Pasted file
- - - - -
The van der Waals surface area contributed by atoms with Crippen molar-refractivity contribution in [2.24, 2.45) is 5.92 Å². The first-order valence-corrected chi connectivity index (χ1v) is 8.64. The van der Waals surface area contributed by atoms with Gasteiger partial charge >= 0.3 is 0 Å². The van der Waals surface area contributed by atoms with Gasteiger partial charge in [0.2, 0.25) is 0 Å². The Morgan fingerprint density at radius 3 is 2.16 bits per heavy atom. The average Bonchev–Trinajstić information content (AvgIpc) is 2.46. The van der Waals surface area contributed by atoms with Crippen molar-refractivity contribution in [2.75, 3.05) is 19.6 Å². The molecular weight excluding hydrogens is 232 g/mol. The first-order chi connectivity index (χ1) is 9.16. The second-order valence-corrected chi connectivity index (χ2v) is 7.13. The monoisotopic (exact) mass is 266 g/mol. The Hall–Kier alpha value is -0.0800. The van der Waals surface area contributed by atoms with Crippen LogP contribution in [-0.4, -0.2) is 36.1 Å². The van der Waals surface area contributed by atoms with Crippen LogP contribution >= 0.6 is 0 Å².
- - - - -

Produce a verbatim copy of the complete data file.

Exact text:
The van der Waals surface area contributed by atoms with Crippen molar-refractivity contribution in [2.24, 2.45) is 5.92 Å². The first-order valence-corrected chi connectivity index (χ1v) is 8.64. The van der Waals surface area contributed by atoms with Gasteiger partial charge >= 0.3 is 0 Å². The van der Waals surface area contributed by atoms with Gasteiger partial charge in [0.2, 0.25) is 0 Å². The Morgan fingerprint density at radius 3 is 2.16 bits per heavy atom. The average Bonchev–Trinajstić information content (AvgIpc) is 2.46. The van der Waals surface area contributed by atoms with Crippen molar-refractivity contribution in [2.75, 3.05) is 19.6 Å². The molecular weight excluding hydrogens is 232 g/mol. The first-order chi connectivity index (χ1) is 9.16. The second-order valence-corrected chi connectivity index (χ2v) is 7.13. The monoisotopic (exact) mass is 266 g/mol. The Hall–Kier alpha value is -0.0800. The van der Waals surface area contributed by atoms with Crippen LogP contribution in [-0.4, -0.2) is 36.1 Å². The van der Waals surface area contributed by atoms with Crippen LogP contribution >= 0.6 is 0 Å².